Want to subscribe to our newsletter?

Thanks for your interest. You have been subscribed!

Using the Sample Project

Once you’ve deployed the project, the CDK CLI will display the URL to your load balancer service, which then points to the backend microservice. You can use this hostname to send a sample request to it with cURL:

$ curl --header "Content-Type: application/json"   --request POST   --data '{"email":"<EMAIL>","number": 10}'        http://<LOAD_BALANCER_HOSTNAME>:8000/

Replace <EMAIL> with the email you verified for SES. If your email was correctly verified, you should have an email in your inbox informing you about the finished calculation.

Thundra Monitoring Insights

If you open the “Architecture” link from the Thundra console menu, you can see the automatically generated architecture diagram, as shown in Figure 2.

Figure 2: Thundra architecture diagram

All the Express-based services are represented by “ex”-nodes connected with HTTP requests. At the top is the load balancer, which forms your application’s entry point—AWS automatically generates its hostname. The graph splits at the backend service because it calls the calculator service and the error service.

Kubernetes container monitoring can be found inside the Thundra console, under the “Applications” link. See Figure 3 for reference.

Figure 3: Thundra console menu

Figure 4 shows an overview of the running services, with information like error rate and latency.

Figure 4: Thundra application overview

If you click on the error app in the list on the right, you will find some more detailed information about the error service. This includes information like request count or latency distribution, as seen in Figure 5.

Figure 5: Thundra application details

The error service will always crash when it gets a request; if we click the “Transactions” button on the top left, we can see the actual error that led to the crash. Let’s look at Figure 6.

Figure 6: Error service transactions

As you can see, the error is displayed in the list: “Cannot read property ‘a’ of null.” In Figure 7, we see the same Thundra transactions view for the backend service.

Figure 7: Backend service transactions

This time the error was a timeout. The backend service sent a request to the error service, but it didn’t get a reply because the error service crashed.

Monitoring AWS EKS with Thundra

With just a few lines of code, Thundra delivers many important metrics about your Kubernetes-based services right out of the box. The error reporting keeps you up to date on your service’s stability, and the architecture diagram shows you if all services are linked up correctly.

With this new feature, it’s now possible to use Thundra on non-serverless apps. This enables you to get full insight into services, independent of the technology that backs them—be it serverless functions or Kubernetes-based containers.

In the next article, we will build the same system with AWS ECS and see that things aren’t much different from a container’s perspective.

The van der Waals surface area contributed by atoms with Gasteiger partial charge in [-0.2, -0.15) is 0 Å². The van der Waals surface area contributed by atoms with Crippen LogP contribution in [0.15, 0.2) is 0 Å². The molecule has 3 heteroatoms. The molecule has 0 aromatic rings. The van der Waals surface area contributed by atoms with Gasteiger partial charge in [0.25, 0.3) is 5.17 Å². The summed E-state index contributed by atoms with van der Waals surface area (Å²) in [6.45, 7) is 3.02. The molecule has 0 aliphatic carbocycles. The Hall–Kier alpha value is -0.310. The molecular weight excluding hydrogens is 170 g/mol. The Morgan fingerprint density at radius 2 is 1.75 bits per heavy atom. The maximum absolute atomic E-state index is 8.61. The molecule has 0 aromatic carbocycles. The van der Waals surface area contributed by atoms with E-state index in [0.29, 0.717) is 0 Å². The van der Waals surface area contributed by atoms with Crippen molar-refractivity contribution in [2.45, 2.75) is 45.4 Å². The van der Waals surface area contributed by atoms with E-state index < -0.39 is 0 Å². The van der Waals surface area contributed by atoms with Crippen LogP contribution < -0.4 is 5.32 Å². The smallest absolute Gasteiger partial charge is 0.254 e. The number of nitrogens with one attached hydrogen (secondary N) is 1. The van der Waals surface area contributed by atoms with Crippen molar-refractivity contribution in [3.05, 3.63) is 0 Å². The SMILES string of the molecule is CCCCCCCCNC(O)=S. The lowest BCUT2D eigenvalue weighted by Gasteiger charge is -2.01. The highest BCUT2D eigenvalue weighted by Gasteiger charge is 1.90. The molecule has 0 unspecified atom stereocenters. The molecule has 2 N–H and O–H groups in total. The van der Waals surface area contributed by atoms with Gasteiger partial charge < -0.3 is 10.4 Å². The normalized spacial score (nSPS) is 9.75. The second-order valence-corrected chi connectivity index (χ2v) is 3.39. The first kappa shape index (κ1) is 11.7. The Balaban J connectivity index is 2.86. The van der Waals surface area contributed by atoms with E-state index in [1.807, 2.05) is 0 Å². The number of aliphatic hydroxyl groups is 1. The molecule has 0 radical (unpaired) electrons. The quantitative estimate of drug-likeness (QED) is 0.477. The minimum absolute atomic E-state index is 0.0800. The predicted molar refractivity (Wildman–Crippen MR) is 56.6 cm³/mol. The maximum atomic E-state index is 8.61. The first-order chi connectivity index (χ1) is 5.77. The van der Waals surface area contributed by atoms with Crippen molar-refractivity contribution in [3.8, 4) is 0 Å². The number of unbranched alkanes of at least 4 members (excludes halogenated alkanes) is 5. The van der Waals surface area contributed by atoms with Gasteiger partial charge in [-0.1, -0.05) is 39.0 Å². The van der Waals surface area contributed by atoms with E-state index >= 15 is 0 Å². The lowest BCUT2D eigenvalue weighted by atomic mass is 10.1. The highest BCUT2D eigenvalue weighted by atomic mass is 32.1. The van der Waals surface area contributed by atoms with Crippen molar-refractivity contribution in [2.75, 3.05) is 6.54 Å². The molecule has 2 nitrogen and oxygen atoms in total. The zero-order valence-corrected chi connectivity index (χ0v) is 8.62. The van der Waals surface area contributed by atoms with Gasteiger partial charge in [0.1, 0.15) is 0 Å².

This is part two of a three-part article series about monitoring microservices on AWS with Thundra. In the first part, we talked about monitoring a serverless architecture based on API Gateway, Lambda, S3, and SES.

In that article, we built a system that passed objects between Lambda functions with S3 buckets, and sent an email after a computation task has been completed. First, we used CloudWatch to debug your serverless system, and then we integrated the Thundra monitoring service into that system. This allowed us to see the benefits of using CloudWatch.

In part two of this series, we will re-implement that system with another technology commonly used to build microservices: Kubernetes (K8s) in tandem with Amazon Elastic Container Service for Kubernetes (EKS). K8s is an open-source container orchestrator, and EKS is a managed service offering for K8s.

The Thundra monitoring service was originally built to monitor serverless systems based on AWS Lambda, but its newest version supports JavaScript applications created with Node.js and the Express framework. This allows you to monitor containers inside a K8s cluster individually with just a few lines of code.

Sample Project

The second sample project is a factorial calculator. This is the same as the example in the first part of this series, but this time it’s based on K8s and Express. It receives a number and an email address via HTTP, calculates the factorial of that number asynchronously, and sends the result to the email address when it’s finished.

Figure 1: Heavy computation EKS architecture

Figure 1 shows the architecture diagram. The EKS cluster contains four Node.js services, a load balancer to access the backend service from the internet, and an email API based on AWS SES.

The users will call the backend container via the load balancer. The backend container will then call the calculator service and the error service.

The error service will always fail—after all, it crashes when it gets a request. As a result, we will see an error in the backend service because there will be an error in the error service and it won’t give a response.

The calculator will calculate a number and send the result to the email service, which will use the email API of AWS SES to send the response to an email of your choice.

Again, AWS CDK is used as an Infrastructure as Code (IaC) framework to deploy the system because it automatically deploys supporting AWS resources needed to use the EKS cluster.

Prerequisites

The following prerequisites are required to install this project:

  • An AWS account
  • A Thundra account, with your AWS account set up
  • AWS CDK
  • Node.js
  • NPM

Installing the Sample Project

Clone the Git repository to your local machine:

$ git clone https://github.com/thundra-io/heavy-computation-eks

Install dependencies with the following command:

$ npm i

The next step is to replace the environment variables inside lib/env.vars.json.

<API_KEY> needs to be replaced with your Thundra API key.

<REGION> has to be replaced with the AWS region you want to deploy your cluster to, so the right SMTP server can be found.